Thin is in. Despite the rise of childhood obesity and the fact that the average American is wider than ever, thin is in. At least with our TVs and desktop monitors. Today everyone wants a nice thin PC monitor, and for small and home offices these make sense.
LCD monitors typically take up less desk space, are easier on the eyes during extended use of the computer and generally provide a better picture. Of course there is nothing wrong with those old CRTs. If you are still using one, don’t feel the need to run out and buy an LCD monitor…especially because the hype is that OLED is on the way.
Or is it? At this year’s Consumer Electronics Show, Sony unveiled the much-publicized XEL-1, which is the world’s first commercially marketed OLED TV. This display is a mere 3mm thick, making today’s LCD monitors look downright fat in comparison. The picture quality is – in a word – outstanding. This reporter certainly liked what he saw at Sony’s press conference at CES. So is OLED the hot new thing?
I was asked this very question by a friend who happens to be in the market for a larger LCD. The question he asked was whether he should wait for OLED. Well, here’s the deal. The XEL-1 looks great, but it is a mere 11-inch wide! That’s not exactly what I’d call ready for prime time just yet, not when the price of $2,500 could easily get you into a nice 50-inch plasma or LCD set. I warned my friend that it will be years, maybe as much as a decade before we see OLED technology in sizes that rival plasma or LCD HDTVs.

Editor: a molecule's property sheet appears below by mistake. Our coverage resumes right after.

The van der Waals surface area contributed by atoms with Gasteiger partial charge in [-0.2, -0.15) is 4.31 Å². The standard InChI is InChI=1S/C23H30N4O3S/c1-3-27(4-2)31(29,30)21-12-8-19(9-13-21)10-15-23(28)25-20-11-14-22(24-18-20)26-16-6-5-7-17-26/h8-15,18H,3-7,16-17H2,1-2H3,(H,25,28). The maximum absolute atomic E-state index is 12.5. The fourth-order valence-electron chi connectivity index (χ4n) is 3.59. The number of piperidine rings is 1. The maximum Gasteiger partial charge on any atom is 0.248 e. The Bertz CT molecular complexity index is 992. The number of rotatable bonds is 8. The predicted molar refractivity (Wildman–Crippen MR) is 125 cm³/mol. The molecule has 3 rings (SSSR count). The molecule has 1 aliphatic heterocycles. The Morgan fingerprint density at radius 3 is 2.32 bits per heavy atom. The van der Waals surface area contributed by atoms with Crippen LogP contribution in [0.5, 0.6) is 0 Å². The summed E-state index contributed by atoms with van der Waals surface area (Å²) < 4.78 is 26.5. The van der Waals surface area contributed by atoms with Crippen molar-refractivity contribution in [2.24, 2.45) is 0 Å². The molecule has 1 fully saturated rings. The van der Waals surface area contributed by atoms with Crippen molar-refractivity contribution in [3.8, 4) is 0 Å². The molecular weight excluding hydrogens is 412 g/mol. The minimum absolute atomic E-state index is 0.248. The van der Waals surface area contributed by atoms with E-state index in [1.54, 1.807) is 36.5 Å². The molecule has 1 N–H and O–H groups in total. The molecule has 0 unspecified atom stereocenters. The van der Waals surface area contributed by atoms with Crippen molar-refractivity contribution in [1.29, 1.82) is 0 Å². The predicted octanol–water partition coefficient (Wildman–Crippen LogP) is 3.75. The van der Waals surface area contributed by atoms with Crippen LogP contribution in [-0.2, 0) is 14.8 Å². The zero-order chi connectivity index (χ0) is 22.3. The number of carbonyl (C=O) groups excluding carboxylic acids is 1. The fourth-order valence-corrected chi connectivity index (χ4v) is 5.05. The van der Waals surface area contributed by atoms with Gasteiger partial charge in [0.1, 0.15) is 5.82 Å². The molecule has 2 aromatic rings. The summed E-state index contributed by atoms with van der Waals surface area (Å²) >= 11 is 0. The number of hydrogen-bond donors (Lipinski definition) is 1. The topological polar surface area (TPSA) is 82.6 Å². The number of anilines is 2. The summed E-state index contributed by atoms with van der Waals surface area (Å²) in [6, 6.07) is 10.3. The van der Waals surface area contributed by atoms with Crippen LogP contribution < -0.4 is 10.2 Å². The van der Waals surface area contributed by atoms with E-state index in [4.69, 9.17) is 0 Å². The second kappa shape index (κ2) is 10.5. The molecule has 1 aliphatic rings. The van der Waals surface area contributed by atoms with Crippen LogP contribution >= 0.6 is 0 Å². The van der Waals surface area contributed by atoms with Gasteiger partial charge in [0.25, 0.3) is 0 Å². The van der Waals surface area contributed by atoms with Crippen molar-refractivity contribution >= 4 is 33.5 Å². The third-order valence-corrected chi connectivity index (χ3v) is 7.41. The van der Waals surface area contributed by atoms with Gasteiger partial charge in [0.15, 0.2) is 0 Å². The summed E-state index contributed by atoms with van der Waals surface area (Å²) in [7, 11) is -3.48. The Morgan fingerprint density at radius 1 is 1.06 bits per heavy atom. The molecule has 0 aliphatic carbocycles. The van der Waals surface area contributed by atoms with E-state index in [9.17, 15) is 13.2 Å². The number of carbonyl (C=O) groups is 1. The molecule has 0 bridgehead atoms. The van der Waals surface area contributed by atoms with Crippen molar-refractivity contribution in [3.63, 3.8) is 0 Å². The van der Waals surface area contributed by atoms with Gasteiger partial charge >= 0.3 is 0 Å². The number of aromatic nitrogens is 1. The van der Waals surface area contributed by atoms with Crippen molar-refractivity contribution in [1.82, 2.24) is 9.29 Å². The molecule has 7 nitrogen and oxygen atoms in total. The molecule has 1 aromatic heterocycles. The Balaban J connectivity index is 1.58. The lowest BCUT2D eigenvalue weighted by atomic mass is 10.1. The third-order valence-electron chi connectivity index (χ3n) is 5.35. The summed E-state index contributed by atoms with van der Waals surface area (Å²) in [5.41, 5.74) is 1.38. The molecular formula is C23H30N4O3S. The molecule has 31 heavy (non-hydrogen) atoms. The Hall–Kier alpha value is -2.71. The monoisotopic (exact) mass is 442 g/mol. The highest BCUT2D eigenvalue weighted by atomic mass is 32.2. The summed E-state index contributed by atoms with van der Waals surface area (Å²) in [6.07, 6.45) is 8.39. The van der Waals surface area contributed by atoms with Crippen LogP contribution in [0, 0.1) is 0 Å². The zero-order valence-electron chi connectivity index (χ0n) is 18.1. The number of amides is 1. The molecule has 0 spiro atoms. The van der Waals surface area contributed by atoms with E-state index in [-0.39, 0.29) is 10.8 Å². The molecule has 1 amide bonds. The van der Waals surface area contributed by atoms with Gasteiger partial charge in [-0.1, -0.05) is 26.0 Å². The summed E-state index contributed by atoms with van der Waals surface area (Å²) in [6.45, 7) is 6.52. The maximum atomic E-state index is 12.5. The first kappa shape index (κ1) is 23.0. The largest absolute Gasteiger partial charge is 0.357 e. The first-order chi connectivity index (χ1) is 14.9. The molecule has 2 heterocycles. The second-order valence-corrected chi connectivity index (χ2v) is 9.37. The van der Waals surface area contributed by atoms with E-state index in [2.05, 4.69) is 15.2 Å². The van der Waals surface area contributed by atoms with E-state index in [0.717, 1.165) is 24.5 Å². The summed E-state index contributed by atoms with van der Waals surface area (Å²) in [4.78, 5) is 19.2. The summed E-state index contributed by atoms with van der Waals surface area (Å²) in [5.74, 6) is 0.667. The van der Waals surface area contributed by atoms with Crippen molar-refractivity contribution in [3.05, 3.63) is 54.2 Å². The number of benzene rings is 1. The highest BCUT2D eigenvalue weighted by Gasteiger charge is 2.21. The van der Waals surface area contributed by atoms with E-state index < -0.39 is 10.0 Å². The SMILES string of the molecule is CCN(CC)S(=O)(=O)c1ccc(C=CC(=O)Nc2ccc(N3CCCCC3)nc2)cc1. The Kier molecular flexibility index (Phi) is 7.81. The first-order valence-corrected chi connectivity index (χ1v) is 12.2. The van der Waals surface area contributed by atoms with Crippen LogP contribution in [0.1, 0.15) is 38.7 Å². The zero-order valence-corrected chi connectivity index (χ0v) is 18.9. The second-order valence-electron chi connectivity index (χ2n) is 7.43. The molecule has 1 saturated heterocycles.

None of this matters for small business because while LCD TVs have only become affordable in the last couple of years, we’ve have reasonable size monitors for a decade now. So could OLED make its way to the desktop instead? At this point I’m thinking the chances are thin… at least for now.
Last week TWICE, the consumer electronics trade magazine, reported that the Sony XEL-1 TV didn’t fare as well in the lifespan ratings. While Sony believes such technology should be good for 10 years or 30,000 hours, independent testing by DisplaySearch, an NPD Group company, suggested the set could fade to black in about 17,000 hours. That’s still a lot of episodes of LOST or Desperate Housewives, but far fewer hours than what LCD monitors are providing to users today.
More importantly, the DisplaySearch test revealed that the set might only provide 5,000 hours for white and 17,000 hours for video. Considering that many spreadsheets, word processing applications and even Web sites are made up of a lot of white…and well you get the picture!
Eventually, we might get super thin monitors—not that the inch-thick monitors of today are presenting much of a problem—however, this is yet another example of “don’t believe the hype.” The notion of super thin OLED displays for work and play is great, but does it really improve on what we have today? LCD monitors were a good step forward from CRTs, but it took time. CRT had advantages over LCD for a long time; the bulky monitors of days gone by were affordable, provided good contrast ratio and accurate colors (one reason why not every graphic designer was eager to jump to the thinner displays). CRT also provided a better refresh rate—called response time with LCD—which made the bulky monitor good for gaming, and video.